There's a news item from today that isn't strictly baseball or politics related, but I'm going to write about it anyway because it's interesting and I have pretty broad editorial freedom.

There's a company called Microvision (ticker: MVIS) which makes, or rather is planning to make, little projectors that go into cell phones, allowing them to work like little projection TVs. Cool? Possibly, but that's neither here nor there.

What's interesting is that today someone wrote a post at finance blog aggregator SeekingAlpha which argued that (and I haven't done any fact checking here) Microvision is going to get crushed by a much bigger company (Texas Instruments) which is working on a similar product and is closer than Microvision to having it ready for mass production. Apparently a lot of people found it convincing, because the stock was down almost 12 percent today.

Despite the fact that the author, a Mr. Liam Mulcahy, disclosed at the end of the post that he worked for a hedge fund that is short (i.e. betting against) Microvision, the in-house tech blogger at Barron's, Eric Savitz, decided it was worth having a little hissyfit over.

"[Mulcahy's assertions] may well be true, but the fuzzy ID for Mulcahy - and the willingness of Seeking Alpha to post material of unclear origin - makes me a little queasy."

Anybody with an even passing familiarity with Seeking Alpha knows that the vast majority of the content there is "material of unclear origin." They'll publish just about anybody, and nobody complains until someone makes a short case convincing enough to send the stock down 12 percent.

I have no idea whether the guy is right or wrong, but this is a prime example of the business media's incredible bias against short sellers. If some guy writes something hyping the bejesus out of some crummy stock, no one cares. And if he's convincing enough to move the stock, nobody at Barron's gets all huffy about the author's murky origins. But short sellers are presumed to be so nefarious and all powerful that some shmoe at a hedge fund will probably get investigated by the SEC for market manipulation because he wrote something negative on a website... even though he disclosed his position!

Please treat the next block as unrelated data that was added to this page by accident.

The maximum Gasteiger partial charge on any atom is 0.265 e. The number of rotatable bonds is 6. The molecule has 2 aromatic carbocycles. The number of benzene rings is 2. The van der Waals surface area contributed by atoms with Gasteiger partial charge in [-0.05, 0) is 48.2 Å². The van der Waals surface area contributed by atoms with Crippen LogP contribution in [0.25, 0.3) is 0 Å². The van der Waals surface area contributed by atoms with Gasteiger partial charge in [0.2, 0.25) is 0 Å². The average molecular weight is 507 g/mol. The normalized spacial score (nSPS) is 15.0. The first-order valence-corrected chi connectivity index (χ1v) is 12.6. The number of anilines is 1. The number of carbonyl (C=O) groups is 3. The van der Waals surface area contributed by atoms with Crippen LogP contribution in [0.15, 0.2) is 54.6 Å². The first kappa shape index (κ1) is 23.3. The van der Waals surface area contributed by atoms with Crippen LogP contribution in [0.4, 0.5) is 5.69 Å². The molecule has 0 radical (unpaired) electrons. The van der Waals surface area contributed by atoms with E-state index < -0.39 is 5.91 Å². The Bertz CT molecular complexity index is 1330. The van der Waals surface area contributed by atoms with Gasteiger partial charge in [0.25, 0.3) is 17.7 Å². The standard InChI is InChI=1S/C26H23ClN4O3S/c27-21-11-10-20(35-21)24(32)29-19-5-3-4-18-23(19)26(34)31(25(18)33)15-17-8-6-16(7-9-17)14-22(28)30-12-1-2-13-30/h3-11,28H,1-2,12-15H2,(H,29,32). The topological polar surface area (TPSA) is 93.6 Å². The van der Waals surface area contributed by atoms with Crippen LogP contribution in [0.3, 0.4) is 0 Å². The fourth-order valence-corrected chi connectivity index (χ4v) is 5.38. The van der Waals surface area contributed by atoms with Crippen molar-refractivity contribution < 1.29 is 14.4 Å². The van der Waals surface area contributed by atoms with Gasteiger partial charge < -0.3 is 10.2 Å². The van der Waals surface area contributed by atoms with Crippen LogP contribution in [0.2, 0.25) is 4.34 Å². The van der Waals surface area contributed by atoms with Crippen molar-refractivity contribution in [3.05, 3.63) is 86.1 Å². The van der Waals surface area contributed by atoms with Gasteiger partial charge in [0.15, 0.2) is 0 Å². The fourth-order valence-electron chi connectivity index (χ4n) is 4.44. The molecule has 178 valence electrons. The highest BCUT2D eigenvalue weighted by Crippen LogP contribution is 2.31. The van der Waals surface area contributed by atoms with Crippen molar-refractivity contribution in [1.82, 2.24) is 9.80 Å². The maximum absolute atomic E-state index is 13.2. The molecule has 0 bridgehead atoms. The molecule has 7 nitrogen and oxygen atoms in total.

What should make Eric Savitz queasy is that this no-name is providing market-moving analysis for free while Savitz gets paid by the country's most hallowed financial magazine to write blog posts that consist of mostly, and I'm not kidding here: "What's up with [Tech Stock X]? It's down a lot today and I don't see any news!"

When Savitz does track down this evildoer, maybe he can get some research tips.

Makes him look older

Dana Goldstein sees in a NYT interview reasons why Charlie Crist won't be John McCain's VP pick, and they basically boil down to him not being sufficiently socially conservative. There's also the speculation that Gov. Crist is teh gay, which I suppose is the very antithesis of social conservatism (at least in theory).

I happen to agree that Crist is not a real possibility despite his invitation to McCain's veepstakes BBQ (why not make Florida voters happy?), but it has nothing to do with his political views.

It's that deep, deep, orangy tan of his (almost Mozilo-esque). And the white hair makes it worse, because unlike Tim Pawlenty, who is clearly a much younger man than John McCain, Crist looks like an extremely well preserved older man... which makes for a less flattering comparison.

Sunday, June 22, 2008

Pelfrey has solid outing at Coors

Despite walking five in 5.2 innings, Mike Pelfrey kept the Rockies off the board and the Mets held on to win and move back to .500 for the season.

Respectable 4.30 ERA aside, it's hard to get excited about Pelfrey with those peripherals. 43 K/37 BB in 81.2 IP is pretty horrible. The secret seems to be allowing extremely few home runs. He's only given up 4 so far, which makes sense given that he's a sinkerball pitcher. Unfortunately, his GB/FB ratio is a decidedly un-Webb-like 1.48, so the home runs could come after all.

But today, he was good.


I have a new least favorite pundit tic: that John McCain really should be trailing by at least 10 points due to the "headwinds" of Republican unpopularity, the unpopularity of the war, and the economy. Both John Harwood and Andrea Mitchell used the term this morning on MTP, in the course of explaining why Obama really should have a massive lead because he's got the unfair advantage of being a Democrat.

Now, the economy is a legitimate headwind for a Republican, in that I think the incumbent political party does not deserve to be held accountable for it to the extent they are. But John McCain was an enthusiastic supporter of the Iraq War, and his only criticism of it was that we hadn't committed enough troops. So if the majority of Americans believe it's been a disaster and was a bad idea to boot, as they do, it's not "bad luck" for John McCain. It's a rejection of John McCain's foreign policy.

But he said mean things about Donald Rumsfeld, so he's been "less wrong than most."


By watertiger, via Thers.

Saturday, June 21, 2008

Mets hire Wayne Krivsky as a "special assistant"

Former/sacked Cincinnati general manager Wayne Krivsky has been hired by the Mets to act as a special assistant to Omar Minaya.